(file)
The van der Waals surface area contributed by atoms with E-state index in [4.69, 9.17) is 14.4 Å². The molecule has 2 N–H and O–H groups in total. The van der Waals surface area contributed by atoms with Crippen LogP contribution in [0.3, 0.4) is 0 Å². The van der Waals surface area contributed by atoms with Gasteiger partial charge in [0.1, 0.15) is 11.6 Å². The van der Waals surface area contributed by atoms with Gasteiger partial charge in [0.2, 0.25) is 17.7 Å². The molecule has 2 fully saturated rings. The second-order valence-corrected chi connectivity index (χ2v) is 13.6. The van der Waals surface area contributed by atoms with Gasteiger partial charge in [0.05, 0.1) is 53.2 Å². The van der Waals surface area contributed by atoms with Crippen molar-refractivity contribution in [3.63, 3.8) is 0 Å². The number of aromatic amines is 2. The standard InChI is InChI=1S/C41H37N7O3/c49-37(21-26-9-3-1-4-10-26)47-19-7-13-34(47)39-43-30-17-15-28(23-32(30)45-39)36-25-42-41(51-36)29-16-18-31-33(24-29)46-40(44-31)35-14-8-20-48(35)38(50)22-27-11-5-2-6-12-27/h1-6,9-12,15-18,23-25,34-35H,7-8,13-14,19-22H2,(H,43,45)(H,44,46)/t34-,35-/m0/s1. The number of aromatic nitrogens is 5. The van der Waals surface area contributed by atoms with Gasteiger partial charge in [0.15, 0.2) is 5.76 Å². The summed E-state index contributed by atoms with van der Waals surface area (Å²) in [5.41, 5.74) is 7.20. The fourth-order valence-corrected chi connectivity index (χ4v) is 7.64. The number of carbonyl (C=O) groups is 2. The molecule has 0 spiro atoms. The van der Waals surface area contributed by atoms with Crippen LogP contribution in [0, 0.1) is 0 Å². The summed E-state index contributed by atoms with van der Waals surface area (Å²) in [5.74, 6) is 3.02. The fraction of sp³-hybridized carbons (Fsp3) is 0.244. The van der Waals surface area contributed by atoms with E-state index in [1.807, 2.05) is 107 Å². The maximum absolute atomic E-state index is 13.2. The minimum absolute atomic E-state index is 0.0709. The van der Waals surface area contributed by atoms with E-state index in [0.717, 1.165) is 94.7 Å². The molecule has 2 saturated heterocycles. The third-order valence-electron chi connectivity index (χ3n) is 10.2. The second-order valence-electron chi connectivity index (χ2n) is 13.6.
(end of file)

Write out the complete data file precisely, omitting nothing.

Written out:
The van der Waals surface area contributed by atoms with E-state index in [4.69, 9.17) is 14.4 Å². The molecule has 2 N–H and O–H groups in total. The van der Waals surface area contributed by atoms with Crippen LogP contribution in [0.3, 0.4) is 0 Å². The van der Waals surface area contributed by atoms with Gasteiger partial charge in [0.1, 0.15) is 11.6 Å². The van der Waals surface area contributed by atoms with Gasteiger partial charge in [0.2, 0.25) is 17.7 Å². The molecule has 2 fully saturated rings. The second-order valence-corrected chi connectivity index (χ2v) is 13.6. The van der Waals surface area contributed by atoms with Gasteiger partial charge in [0.05, 0.1) is 53.2 Å². The van der Waals surface area contributed by atoms with Crippen molar-refractivity contribution in [3.63, 3.8) is 0 Å². The number of aromatic amines is 2. The standard InChI is InChI=1S/C41H37N7O3/c49-37(21-26-9-3-1-4-10-26)47-19-7-13-34(47)39-43-30-17-15-28(23-32(30)45-39)36-25-42-41(51-36)29-16-18-31-33(24-29)46-40(44-31)35-14-8-20-48(35)38(50)22-27-11-5-2-6-12-27/h1-6,9-12,15-18,23-25,34-35H,7-8,13-14,19-22H2,(H,43,45)(H,44,46)/t34-,35-/m0/s1. The number of aromatic nitrogens is 5. The van der Waals surface area contributed by atoms with Gasteiger partial charge in [0.15, 0.2) is 5.76 Å². The summed E-state index contributed by atoms with van der Waals surface area (Å²) in [5.41, 5.74) is 7.20. The fourth-order valence-corrected chi connectivity index (χ4v) is 7.64. The number of carbonyl (C=O) groups is 2. The molecule has 0 spiro atoms. The van der Waals surface area contributed by atoms with Crippen LogP contribution in [0, 0.1) is 0 Å². The summed E-state index contributed by atoms with van der Waals surface area (Å²) in [5.74, 6) is 3.02. The fraction of sp³-hybridized carbons (Fsp3) is 0.244. The van der Waals surface area contributed by atoms with E-state index in [1.807, 2.05) is 107 Å². The maximum absolute atomic E-state index is 13.2. The minimum absolute atomic E-state index is 0.0709. The van der Waals surface area contributed by atoms with E-state index in [0.717, 1.165) is 94.7 Å². The molecule has 2 saturated heterocycles. The third-order valence-electron chi connectivity index (χ3n) is 10.2. The second-order valence-electron chi connectivity index (χ2n) is 13.6.